On the outside, most people see me as a confident go-getter who isn't remotely camera shy and takes on everything that comes her way. I constantly have people asking me how I'm able to be so confident, put myself out there and look fear in the face as a build an online brand.
What many people don't know, probably because it's not something I've admitted publicly, is behind closed doors I suffer from anxiety. I'm not talking mild stress here and there either; I'm talking the crippling kind of anxiety where you're dry heaving and you feel like your heart is going to pop out of your chest.
I want to be clear about something; despite popular belief entrepreneurship did not cause my anxiety. I've always had it. My last semester of college was spent battling panic attacks and taking medication. My anxiety is always there, lying just underneath the surface waiting for something to set it off.
However, I would be lying if I didn't say the very nature of entrepreneurship can exacerbate it. I chose a career path with very high highs and very low lows - not exactly easy for someone who can already naturally feel this way during any given period of time
Seeing as how I, and several other entrepreneurs who suffer from crippling anxiety, aren't doing the 9 to 5 thing anytime soon, it's important that we learn how to manage this before it manages us. The truth is we can run successful businesses, even if we're dealing with some emotional chaos.
Accept Your Anxiety
I was having a conversation with a colleague about my anxiety. I was asking him how he was always so calm, cool and collected whereas I always felt on edge. He responded by saying, "It's just my nature."
That's it. It's just the way he is.
This may seem counterintuitive, but anyone who suffers from anxiety can tell you that the more you resist it the worse it gets. I once had a doctor tell me that the worst thing I could do during a panic attack is to get even more worked up trying to fight it.
Even worse, I've often times felt ashamed about my anxiety. I always kept it hidden from my public life - until now.
For those of us who struggle with anxiety day after day, we just need to accept this about ourselves. For some reason, it's just how we are and there's no shame in that. If we can accept it, instead of always trying to fight it, then we can take the necessary precautions when the monster rears its ugly head.
Stick to Your Routine
One thing I have found incredibly helpful in managing anxiety as I build a business is to stick to my routine. More specifically, I stick to what Marie Forleo dubs non-negotiable time. It's those two or three things that center you and keep you from losing your marbles.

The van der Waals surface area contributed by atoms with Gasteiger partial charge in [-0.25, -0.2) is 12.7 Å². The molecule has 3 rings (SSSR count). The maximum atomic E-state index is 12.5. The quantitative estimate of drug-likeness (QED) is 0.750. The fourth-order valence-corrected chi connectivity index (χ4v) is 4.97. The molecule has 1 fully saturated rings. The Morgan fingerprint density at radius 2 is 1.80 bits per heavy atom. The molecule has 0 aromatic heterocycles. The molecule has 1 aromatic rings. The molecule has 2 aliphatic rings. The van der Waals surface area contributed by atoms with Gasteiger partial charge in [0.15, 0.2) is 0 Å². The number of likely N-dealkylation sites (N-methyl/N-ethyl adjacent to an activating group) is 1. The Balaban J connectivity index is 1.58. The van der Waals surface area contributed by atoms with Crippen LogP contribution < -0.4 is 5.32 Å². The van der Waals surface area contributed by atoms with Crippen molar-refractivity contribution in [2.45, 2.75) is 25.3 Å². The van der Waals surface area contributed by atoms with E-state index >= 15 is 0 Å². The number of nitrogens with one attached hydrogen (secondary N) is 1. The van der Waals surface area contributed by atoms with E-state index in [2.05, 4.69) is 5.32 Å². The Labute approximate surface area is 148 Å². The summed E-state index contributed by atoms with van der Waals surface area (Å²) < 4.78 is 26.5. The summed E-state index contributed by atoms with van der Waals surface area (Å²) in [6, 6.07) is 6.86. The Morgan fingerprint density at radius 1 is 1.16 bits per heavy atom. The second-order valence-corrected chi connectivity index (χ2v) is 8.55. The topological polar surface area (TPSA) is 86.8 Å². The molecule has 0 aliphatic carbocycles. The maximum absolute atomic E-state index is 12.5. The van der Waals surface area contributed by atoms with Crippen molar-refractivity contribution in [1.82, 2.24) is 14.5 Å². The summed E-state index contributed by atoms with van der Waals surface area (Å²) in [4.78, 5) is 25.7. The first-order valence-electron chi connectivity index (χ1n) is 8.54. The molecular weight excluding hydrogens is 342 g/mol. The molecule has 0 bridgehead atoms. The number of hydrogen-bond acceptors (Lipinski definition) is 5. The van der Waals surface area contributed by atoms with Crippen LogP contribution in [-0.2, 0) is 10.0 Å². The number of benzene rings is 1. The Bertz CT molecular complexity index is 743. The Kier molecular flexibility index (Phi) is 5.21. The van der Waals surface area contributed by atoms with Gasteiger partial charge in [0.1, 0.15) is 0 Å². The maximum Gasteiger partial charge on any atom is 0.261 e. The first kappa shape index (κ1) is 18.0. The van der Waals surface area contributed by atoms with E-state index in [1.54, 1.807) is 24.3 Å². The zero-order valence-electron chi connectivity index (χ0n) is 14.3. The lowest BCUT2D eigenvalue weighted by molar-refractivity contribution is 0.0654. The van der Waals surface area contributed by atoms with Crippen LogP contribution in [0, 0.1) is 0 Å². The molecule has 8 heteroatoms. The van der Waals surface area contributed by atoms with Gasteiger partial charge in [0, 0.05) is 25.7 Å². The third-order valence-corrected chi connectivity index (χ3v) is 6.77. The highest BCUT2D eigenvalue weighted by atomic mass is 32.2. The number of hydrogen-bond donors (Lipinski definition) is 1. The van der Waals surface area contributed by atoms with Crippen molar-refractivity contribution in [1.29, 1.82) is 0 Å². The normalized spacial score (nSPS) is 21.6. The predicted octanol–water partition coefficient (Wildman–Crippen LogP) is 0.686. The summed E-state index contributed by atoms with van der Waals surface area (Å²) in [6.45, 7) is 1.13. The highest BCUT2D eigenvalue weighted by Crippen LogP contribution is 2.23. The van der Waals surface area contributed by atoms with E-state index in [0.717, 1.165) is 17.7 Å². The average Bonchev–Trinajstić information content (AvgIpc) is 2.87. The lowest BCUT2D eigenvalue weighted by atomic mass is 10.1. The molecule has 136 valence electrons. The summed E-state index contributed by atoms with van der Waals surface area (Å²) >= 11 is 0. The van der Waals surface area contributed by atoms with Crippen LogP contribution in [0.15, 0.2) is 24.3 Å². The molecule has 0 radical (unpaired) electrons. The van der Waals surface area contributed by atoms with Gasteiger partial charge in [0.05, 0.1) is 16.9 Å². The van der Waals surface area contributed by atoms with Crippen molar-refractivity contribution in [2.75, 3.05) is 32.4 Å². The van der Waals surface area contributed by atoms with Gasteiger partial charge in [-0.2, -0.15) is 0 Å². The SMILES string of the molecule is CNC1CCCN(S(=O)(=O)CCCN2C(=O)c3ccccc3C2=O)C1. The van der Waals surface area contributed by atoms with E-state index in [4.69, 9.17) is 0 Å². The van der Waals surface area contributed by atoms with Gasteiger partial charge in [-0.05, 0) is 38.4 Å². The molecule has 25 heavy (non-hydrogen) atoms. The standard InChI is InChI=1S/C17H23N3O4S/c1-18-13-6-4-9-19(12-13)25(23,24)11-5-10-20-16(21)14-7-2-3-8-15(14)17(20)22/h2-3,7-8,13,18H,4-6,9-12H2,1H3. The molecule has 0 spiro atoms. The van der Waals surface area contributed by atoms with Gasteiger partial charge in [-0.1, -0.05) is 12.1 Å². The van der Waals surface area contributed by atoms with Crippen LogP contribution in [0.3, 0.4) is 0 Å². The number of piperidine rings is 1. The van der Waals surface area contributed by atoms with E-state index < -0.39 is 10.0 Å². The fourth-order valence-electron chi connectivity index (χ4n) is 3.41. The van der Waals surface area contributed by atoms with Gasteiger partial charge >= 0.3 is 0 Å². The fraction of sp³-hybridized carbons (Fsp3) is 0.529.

For me, the non-negotiables include exercise, meditation, reading a book before bed and sleep. I know that if I'm not getting these things on a daily basis that my emotions will take me for a ride, so I make sure to prioritize these activities above anything else.
It's no secret that the current state of work lends itself to people believing they need to be available all the time. If a friend sends us a message on Facebook we need to drop what we're doing. If a client emails, we think we need to respond right away.
Quite frankly, it's exhausting. And for someone who suffers from anxiety it can cause your chest to tighten every time you have a new phone notification.
The solution is to guard your time and start saying no.
The book Essentialism: The Pursuit of Less, walks readers through the idea of removing anything from our lives that isn't essential. That means saying no to pointless meetings, saying no to things you don't actually want to do and setting boundaries.
It takes practice and it's very uncomfortable at first, but it can make all the difference between breathing easy and feeling your heart rate starting to speed up.
Become a High Performer
Sometimes entrepreneurship requires you to put out some fires and think on your feet. It's also said that an entrepreneur is someone who jumps off a cliff and builds a plane on the way down.
While these are great skills to have when the stuff hits the fan, we have to learn that not every situation requires it.
In the popular LinkedIn article, High Performers vs. Workaholics: 7 Subtle Differences, the author notes how a workaholic thinks everything that lands on their desk is a fire that needs to be put out. Meanwhile, high performers know how to say no, complete the goals they had in mind first and prioritize. In other words, high performers are not reactive to what's going on outside of themselves.
This is very subtle indeed, but once you understand how a high performer operates you can use it to help keep your anxiety triggers at bay.
Your anxiety doesn't need to keep you from building your business, putting yourself out there or taking risks. You just need to make sure to put the proper mechanisms in place to help you manage your emotions. For those of us who are naturally anxious, we may just need to put in a little extra effort than others.
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